The histories of Seer Green and Jordans go online
In 2020 the Chiltern Society launched a unique partnership with the Seer Green & Jordans Society to capture the in-depth histories of these two villages and to make them available online. Rather than publishing these histories in the static form of a book, the Our Living Village project aims to make them available for everyone in an attractive and dynamic format that can be continuously reviewed, extended and updated.
The two villages set about establishing a project structure which actively engaged as many parts of the two communities as possible including the schools, churches, parish councils, clubs, and local pubs. As well as extensive local knowledge, this process also revealed a remarkable level of technical expertise in the villages. From this a local technical team was formed to work with the Chiltern Society’s specialist Geographical Information Systems (GIS) Group to create the main software platform for the maps, photos, documents and other information collected through the project.
Despite major disruptions caused by the Covid epidemic, which closed down all face-to-face communications, the two local communities persevered, and the remarkable achievements made by the Our Living Village project are now proudly on display at ourlivingvillage.org.
Working with the local communities, the project team identified and agreed a number of initial themes to be developed and uploaded to the website. The first core theme was a review of population growth and employment trends in the villages, based upon an analysis of national census data and local information sources. This identified such trends as the rise and fall of the lace-making industry – along with significant female employment – in the middle of the 19th century, as well as a dramatic shift away from agricultural labour at the end of that century.
The second core theme developed was a detailed analysis of the physical origins of the two communities as expressed in the local landscape and natural resources. Using the full power of GIS software, this analysis combines information from more than twenty historical maps showing such aspects as the geological origins of the area, the impact of the Romans and the Anglo-Saxons, the transfer of the estate ownership to Lord Godolphin in 1753, the enclosure maps of 1831, and the progressively more detailed Ordnance Survey maps of the 19th and 20th centuries. This analysis is brought right up to date by the recent LIDAR survey undertaken by the Chiltern Conservation Board, which identified exciting new local features including the completely unknown route of a Roman road.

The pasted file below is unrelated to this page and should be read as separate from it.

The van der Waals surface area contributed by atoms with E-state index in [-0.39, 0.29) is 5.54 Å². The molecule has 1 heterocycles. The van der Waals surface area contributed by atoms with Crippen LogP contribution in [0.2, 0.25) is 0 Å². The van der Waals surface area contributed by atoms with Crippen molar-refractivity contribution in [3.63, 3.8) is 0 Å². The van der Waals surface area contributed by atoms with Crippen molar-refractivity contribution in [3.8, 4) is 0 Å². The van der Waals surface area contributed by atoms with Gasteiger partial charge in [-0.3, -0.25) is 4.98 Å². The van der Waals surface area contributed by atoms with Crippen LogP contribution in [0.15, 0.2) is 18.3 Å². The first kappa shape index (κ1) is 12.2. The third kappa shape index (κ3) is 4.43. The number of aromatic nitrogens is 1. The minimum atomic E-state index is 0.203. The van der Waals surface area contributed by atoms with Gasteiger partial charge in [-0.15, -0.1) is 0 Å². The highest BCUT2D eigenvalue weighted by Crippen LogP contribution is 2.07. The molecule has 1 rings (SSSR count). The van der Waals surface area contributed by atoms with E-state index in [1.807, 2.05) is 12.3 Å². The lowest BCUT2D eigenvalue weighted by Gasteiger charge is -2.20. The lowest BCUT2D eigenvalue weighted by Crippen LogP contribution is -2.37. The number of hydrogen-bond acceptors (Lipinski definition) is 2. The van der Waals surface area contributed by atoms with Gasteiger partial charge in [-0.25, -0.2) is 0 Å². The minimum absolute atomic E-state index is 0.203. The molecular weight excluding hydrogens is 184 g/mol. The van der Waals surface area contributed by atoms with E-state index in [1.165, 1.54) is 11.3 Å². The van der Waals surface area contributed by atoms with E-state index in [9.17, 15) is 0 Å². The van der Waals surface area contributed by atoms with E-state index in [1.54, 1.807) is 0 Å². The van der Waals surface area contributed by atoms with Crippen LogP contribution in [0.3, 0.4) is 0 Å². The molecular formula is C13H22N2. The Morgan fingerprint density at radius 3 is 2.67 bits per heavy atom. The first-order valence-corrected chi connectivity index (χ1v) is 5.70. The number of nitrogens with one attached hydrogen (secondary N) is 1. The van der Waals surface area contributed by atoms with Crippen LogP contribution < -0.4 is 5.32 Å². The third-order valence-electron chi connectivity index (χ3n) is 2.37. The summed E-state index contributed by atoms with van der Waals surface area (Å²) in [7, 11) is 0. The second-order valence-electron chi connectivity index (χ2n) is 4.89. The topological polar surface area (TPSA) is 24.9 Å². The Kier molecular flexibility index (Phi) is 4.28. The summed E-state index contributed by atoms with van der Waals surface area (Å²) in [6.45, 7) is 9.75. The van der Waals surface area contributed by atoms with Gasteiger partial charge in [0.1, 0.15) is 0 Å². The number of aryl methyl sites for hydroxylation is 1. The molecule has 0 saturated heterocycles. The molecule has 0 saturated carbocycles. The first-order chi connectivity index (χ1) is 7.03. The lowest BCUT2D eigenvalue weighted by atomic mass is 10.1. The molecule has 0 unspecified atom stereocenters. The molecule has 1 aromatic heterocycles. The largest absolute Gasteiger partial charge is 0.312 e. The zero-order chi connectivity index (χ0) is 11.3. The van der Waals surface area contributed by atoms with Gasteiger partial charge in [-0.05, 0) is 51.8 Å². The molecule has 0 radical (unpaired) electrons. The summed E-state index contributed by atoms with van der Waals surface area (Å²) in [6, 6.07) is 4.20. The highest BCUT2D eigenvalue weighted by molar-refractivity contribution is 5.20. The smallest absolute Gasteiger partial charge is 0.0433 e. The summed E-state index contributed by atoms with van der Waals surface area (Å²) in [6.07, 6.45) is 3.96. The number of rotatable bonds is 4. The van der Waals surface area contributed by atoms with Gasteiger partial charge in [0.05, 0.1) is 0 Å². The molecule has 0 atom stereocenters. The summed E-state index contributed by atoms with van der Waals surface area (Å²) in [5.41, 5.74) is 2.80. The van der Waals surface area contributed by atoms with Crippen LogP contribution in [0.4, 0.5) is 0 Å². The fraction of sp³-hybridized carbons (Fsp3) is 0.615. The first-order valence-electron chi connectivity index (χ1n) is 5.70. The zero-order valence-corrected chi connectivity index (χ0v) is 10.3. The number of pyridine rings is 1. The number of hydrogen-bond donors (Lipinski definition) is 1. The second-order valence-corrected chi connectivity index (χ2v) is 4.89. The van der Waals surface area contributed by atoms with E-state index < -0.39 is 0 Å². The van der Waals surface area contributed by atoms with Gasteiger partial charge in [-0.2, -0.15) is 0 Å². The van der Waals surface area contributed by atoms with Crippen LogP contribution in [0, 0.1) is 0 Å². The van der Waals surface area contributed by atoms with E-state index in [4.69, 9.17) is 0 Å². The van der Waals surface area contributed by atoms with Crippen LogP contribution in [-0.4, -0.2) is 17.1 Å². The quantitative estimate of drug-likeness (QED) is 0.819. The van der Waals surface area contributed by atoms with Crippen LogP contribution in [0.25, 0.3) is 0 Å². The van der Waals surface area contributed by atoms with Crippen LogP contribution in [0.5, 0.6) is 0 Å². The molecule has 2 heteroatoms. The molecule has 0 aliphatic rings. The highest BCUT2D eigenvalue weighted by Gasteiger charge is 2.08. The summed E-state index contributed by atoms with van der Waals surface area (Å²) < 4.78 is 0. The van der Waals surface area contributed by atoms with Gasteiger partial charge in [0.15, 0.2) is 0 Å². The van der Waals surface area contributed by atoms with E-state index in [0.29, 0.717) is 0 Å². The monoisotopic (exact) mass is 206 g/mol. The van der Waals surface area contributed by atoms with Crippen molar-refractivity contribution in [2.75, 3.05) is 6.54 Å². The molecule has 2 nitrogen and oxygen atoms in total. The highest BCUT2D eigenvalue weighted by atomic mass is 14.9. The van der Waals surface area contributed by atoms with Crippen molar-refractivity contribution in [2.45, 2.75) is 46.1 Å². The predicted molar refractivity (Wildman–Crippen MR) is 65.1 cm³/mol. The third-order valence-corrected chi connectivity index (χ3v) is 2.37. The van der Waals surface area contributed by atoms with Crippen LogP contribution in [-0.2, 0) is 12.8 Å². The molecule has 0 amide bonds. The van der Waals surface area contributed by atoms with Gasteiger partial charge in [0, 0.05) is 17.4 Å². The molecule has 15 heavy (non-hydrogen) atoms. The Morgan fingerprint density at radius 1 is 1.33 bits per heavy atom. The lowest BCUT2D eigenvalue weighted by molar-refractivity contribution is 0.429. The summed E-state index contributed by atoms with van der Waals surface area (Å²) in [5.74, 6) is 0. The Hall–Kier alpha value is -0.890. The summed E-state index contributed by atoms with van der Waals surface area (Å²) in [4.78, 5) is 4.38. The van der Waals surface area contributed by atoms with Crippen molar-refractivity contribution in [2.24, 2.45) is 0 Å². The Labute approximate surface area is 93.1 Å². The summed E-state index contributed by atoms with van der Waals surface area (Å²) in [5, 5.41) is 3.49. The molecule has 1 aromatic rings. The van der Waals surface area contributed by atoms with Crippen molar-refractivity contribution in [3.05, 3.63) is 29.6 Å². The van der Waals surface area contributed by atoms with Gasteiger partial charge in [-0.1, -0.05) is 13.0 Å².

These two core themes are being progressively expanded by the addition of more detailed social themes illustrating the communities’ history and development. Themes so far uploaded include a History of Religion in the Two Communities; a study of Music, Literature and Art in the villages; the Jordans Village Timeline with an in-depth analysis of the History of the Jordans Village Estate; original research into the Ancient Manor of Seer Green; a review of the Historic Buildings of Jordans; and an enjoyable pictorial history of the pubs of Seer Green and Jordans. Many further themes are currently being developed and these will be uploaded to the Our Living Village website over the coming year – so please do look out for them!
A recent walk around the two villages, which was organised as part of the 2022 Chiltern Society Heritage & Culture Festival, allowed a large and enthusiastic group to view first-hand the highlights of these two very different villages, as well as introducing them to the Our Living Village website.
The project is attracting extremely positive feedback. Earl Howe, the Patron of the Chiltern Society, commented “May I just say, having worked my way through the Our Living Village website, that I think it is a triumph.” And after her participation in the recent walk, Jan O’Brien from Hambleden said “I found the ‘living history’ approach a revelation. The website is a treasure trove of captivating information and very absorbing, even for someone who doesn’t live there.”
The originator of the project, Mr Alan Kell OBE from Seer Green, observed that it’s still very much ongoing and he praised the many groups and individuals who are contributing to its success. “The vast range of expertise and historical knowledge in the two villages is quite remarkable, and it’s thrilling to help bring it all together. We now plan to work through the Chiltern Society to encourage other villages to undertake the same rewarding journey with their communities.”